How many miles are on your car and how many were on it when the transmission problems started?
  • zueslewiszueslewis Member Posts: 2,353
    speed up the process of solving your car problems. Many people expect an attorney to write a letter, rattle some cages and the problems go away - it just doesn't work like that.
  • shirley17shirley17 Member Posts: 4
    The mileage was about 22,000 and that was only a month ago. The car has been at the dealer now a total of 23 days for this repair.
  • zueslewiszueslewis Member Posts: 2,353
    to mileage, but check with the attorney general for your state. There is a Federal statue (Magnuson-Moss Warranty Improvement Act) that may apply and mirrors the lemon law in many ways.
  • bodydoublebodydouble Member Posts: 801
    As much as I empathize with you, my feeling is lemon law would not apply in your case. The problem, though frustrating, is identifiable. And it will be ruled that Honda hasn't had the prerequisite number of times "at the bat" to try to fix it. Now you do have an issue with Acura, in my opinion, about alternative transportation while your car is laid up till mid-July. They should provide you with a comparable loaner vehicle. Have they indicated they will do that, or pay for a rental of like quality and luxury?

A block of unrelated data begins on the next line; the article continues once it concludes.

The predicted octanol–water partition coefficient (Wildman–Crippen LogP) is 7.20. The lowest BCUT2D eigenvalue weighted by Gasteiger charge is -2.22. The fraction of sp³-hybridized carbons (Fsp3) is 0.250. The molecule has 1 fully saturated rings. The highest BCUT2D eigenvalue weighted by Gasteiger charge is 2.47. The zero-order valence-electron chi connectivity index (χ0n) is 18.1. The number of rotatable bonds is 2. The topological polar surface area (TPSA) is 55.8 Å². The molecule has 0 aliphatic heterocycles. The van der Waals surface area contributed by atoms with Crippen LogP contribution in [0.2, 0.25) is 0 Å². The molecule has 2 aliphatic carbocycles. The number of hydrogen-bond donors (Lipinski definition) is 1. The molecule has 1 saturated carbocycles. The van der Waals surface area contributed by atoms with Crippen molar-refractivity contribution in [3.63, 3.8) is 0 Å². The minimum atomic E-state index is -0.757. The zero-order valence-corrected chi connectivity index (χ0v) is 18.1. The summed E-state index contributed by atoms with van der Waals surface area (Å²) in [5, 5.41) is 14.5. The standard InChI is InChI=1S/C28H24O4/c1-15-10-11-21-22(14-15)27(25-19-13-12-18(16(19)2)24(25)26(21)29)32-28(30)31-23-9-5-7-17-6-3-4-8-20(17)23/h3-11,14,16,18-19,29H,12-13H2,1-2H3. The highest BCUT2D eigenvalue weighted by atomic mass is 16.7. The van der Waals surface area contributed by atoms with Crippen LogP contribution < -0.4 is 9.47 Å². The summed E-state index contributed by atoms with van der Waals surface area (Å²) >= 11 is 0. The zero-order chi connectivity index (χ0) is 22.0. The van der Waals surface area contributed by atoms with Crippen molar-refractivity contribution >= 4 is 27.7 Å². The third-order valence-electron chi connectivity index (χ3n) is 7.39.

• zueslewiszueslewis Member Posts: 2,353
    that no matter what the issue, if a loaner vehicle is not guaranteed at dealer level or outlined in the warranty guide, no loaner is owed. Most manufacturers got away from this practice several years ago.
  • bodydoublebodydouble Member Posts: 801
    any update on your transmission woes?
  • blackackblackack Member Posts: 1

    I too have had transmission trouble with my 2001 Acura TL. It has really concerned me because it almost caused me to have a bad accident when it failed. Also, an acquaintance of mine who has a CL just had his transmission replaced about a month ago with only 18K miles. If you go to the Auto Safety Hotline website (www.nhtsa.dot.gov/hotline), you can log a complaint with NHTSA and also see the complaints of others. I was told by the dealer that they don't rebuild or refurbish, but they completely replace the transmission. I also contacted Acura Client Services and asked that they extend my warranty on the transmission, and they did. Hopefully, Acura will fix this problem in the near future and do a recall on the models affected. Surely, they can't ignore this issue for long...and eventually they will get tired of spending so much time and money on replacing transmissions!!